My guess: M5 ii with IBIS at 1200 EUR and M50 ii without at 700 EUR. No easy choice because I want to come back to two identical bodies soon (40D and 5D i (2nd hand)) were great cameras but heavy and clumsy if you lug around two of them. With two M50 and EF-M 32 plus 70-200 f/4 just a small photo backpack leaves enough room for some clothing in the photo compartment!
Always great to dream, but I seriously doubt Canon would put IBIS in an M5ii body. Not only is the space too small, the LP-E17 would not be able to handle the power demands.

Having said that, I definitely would like an M5ii.
 

koenkooi

EOS 7D MK II
Feb 25, 2015
521
307
I see no mechanical or optical reason why there couldn't be an RF lens to EOS-M body adapter. The RF lens has a 20mm registry distance and the EF-M an 18mm distance, Ed Mika was making FD-EOS adapters thinner than 2mm years ago.
[..]
The RF bayonet doesn't fit into the EF-M mount, so you lose more than 2mm due to that. Which means you need optics :(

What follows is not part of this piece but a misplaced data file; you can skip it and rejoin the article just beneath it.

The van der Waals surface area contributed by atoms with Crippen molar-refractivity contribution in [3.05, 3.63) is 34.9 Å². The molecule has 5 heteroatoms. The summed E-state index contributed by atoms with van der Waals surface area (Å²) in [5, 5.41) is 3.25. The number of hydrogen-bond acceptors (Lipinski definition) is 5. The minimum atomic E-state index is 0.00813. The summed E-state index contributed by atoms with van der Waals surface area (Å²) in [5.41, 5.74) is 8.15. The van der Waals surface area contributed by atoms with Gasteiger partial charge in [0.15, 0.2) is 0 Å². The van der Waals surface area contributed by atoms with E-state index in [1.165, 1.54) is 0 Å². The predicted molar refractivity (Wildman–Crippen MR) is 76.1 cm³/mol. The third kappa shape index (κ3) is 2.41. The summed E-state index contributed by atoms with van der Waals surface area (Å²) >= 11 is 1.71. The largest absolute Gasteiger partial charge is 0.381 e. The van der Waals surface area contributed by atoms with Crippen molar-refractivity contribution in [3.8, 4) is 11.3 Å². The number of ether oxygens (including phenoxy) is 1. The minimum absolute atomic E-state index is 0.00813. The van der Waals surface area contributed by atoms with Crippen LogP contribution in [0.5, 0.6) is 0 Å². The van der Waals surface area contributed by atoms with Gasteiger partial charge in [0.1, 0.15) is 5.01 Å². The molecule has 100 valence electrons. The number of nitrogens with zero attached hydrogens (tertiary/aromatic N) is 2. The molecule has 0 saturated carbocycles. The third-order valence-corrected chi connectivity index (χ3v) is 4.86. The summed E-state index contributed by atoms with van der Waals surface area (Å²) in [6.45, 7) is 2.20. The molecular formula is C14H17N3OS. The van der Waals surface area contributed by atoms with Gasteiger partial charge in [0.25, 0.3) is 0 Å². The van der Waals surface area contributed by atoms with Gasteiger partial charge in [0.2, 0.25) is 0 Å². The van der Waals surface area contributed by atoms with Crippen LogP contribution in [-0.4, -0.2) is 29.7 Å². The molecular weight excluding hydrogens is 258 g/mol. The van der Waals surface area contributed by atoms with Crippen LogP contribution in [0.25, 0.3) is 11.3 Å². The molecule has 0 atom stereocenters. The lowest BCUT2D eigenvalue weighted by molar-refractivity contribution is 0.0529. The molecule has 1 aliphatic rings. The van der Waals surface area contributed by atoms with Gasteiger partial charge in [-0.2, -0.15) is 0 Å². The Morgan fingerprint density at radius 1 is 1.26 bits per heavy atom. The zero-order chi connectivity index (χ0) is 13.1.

IMG_5150.jpeg
IMG_5151.jpeg
 

blackcoffee17

EOS RP
Sep 17, 2014
228
188
It would make more sense if there was any cross-compatibility on lenses at all. But if you have an RF-mount full frame with RF lenses, they're useless on the EF-M mount APS-C camera. The only commonality to cross lenses back and forth is via EF mount - not exactly a sustainable option if Canon wants to sell RF mount lenses alongside their RF-mount bodies. Personally, I think that an APS-C RF-mount camera is inevitable at some point in the future. Not that I think that the EF-M mount is doomed. Nay, I think that as long as it keeps on selling, Canon will keep on producing them. And from what I understand, the M line sells extremely well in Asia. But like everyone else here, that's nothing more than my own brand of educated guessing.
RF lenses would not be exactly useless. Of course, it's a bit pointless to mount a 24-70 RF on M body but a 100-400 would be nice to be used with APS-C sensors which are still a lot more pixel-dense and cheaper.